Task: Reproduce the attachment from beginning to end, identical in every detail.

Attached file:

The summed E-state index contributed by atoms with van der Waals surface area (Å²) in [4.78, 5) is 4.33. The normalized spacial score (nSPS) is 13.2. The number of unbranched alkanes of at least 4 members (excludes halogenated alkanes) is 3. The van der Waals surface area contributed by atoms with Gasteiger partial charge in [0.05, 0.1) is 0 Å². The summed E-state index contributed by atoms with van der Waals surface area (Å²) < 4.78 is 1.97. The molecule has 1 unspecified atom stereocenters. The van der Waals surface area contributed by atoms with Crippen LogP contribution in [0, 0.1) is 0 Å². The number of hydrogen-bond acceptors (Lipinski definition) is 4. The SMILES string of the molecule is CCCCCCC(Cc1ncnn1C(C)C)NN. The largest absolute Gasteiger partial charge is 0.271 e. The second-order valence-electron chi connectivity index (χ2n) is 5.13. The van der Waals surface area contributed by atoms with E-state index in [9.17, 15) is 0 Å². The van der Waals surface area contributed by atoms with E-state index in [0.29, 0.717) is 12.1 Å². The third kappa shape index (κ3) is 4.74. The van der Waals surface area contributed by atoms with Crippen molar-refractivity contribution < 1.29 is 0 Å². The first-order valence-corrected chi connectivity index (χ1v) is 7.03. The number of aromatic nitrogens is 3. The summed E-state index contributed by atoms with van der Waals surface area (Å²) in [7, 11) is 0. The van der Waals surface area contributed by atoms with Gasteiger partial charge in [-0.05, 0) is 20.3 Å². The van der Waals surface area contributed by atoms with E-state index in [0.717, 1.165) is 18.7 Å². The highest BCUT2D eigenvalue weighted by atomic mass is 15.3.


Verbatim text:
The summed E-state index contributed by atoms with van der Waals surface area (Å²) in [4.78, 5) is 4.33. The normalized spacial score (nSPS) is 13.2. The number of unbranched alkanes of at least 4 members (excludes halogenated alkanes) is 3. The van der Waals surface area contributed by atoms with Gasteiger partial charge in [0.05, 0.1) is 0 Å². The summed E-state index contributed by atoms with van der Waals surface area (Å²) < 4.78 is 1.97. The molecule has 1 unspecified atom stereocenters. The van der Waals surface area contributed by atoms with Crippen LogP contribution in [0, 0.1) is 0 Å². The number of hydrogen-bond acceptors (Lipinski definition) is 4. The SMILES string of the molecule is CCCCCCC(Cc1ncnn1C(C)C)NN. The largest absolute Gasteiger partial charge is 0.271 e. The second-order valence-electron chi connectivity index (χ2n) is 5.13. The van der Waals surface area contributed by atoms with E-state index in [9.17, 15) is 0 Å². The van der Waals surface area contributed by atoms with E-state index in [0.29, 0.717) is 12.1 Å². The third kappa shape index (κ3) is 4.74. The van der Waals surface area contributed by atoms with Crippen molar-refractivity contribution < 1.29 is 0 Å². The first-order valence-corrected chi connectivity index (χ1v) is 7.03. The number of aromatic nitrogens is 3. The summed E-state index contributed by atoms with van der Waals surface area (Å²) in [7, 11) is 0. The van der Waals surface area contributed by atoms with Gasteiger partial charge in [-0.05, 0) is 20.3 Å². The van der Waals surface area contributed by atoms with E-state index in [0.717, 1.165) is 18.7 Å². The highest BCUT2D eigenvalue weighted by atomic mass is 15.3.